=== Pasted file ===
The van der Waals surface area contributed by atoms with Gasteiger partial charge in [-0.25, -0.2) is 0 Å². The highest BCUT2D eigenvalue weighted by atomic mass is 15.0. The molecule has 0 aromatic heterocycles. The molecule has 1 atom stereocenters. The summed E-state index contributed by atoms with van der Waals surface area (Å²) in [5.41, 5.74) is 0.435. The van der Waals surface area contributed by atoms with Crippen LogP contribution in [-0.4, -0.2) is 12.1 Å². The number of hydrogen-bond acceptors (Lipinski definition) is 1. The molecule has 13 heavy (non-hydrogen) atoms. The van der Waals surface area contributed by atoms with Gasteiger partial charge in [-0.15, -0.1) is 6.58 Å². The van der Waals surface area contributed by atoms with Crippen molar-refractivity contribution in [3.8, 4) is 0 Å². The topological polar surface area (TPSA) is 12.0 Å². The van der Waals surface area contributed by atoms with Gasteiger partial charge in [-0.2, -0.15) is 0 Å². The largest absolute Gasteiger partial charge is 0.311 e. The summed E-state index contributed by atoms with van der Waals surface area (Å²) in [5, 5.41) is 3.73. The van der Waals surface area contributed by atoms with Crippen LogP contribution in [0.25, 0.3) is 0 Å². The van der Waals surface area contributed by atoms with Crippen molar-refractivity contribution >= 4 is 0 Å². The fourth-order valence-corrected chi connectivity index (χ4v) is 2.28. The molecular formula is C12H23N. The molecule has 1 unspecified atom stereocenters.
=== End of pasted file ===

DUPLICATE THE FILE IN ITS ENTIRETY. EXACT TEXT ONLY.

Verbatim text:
The van der Waals surface area contributed by atoms with Gasteiger partial charge in [-0.25, -0.2) is 0 Å². The highest BCUT2D eigenvalue weighted by atomic mass is 15.0. The molecule has 0 aromatic heterocycles. The molecule has 1 atom stereocenters. The summed E-state index contributed by atoms with van der Waals surface area (Å²) in [5.41, 5.74) is 0.435. The van der Waals surface area contributed by atoms with Crippen LogP contribution in [-0.4, -0.2) is 12.1 Å². The number of hydrogen-bond acceptors (Lipinski definition) is 1. The molecule has 13 heavy (non-hydrogen) atoms. The van der Waals surface area contributed by atoms with Gasteiger partial charge in [-0.15, -0.1) is 6.58 Å². The van der Waals surface area contributed by atoms with Crippen molar-refractivity contribution in [3.8, 4) is 0 Å². The topological polar surface area (TPSA) is 12.0 Å². The van der Waals surface area contributed by atoms with Gasteiger partial charge in [-0.2, -0.15) is 0 Å². The largest absolute Gasteiger partial charge is 0.311 e. The summed E-state index contributed by atoms with van der Waals surface area (Å²) in [5, 5.41) is 3.73. The van der Waals surface area contributed by atoms with Crippen LogP contribution in [0.25, 0.3) is 0 Å². The van der Waals surface area contributed by atoms with Crippen molar-refractivity contribution >= 4 is 0 Å². The fourth-order valence-corrected chi connectivity index (χ4v) is 2.28. The molecular formula is C12H23N. The molecule has 1 unspecified atom stereocenters.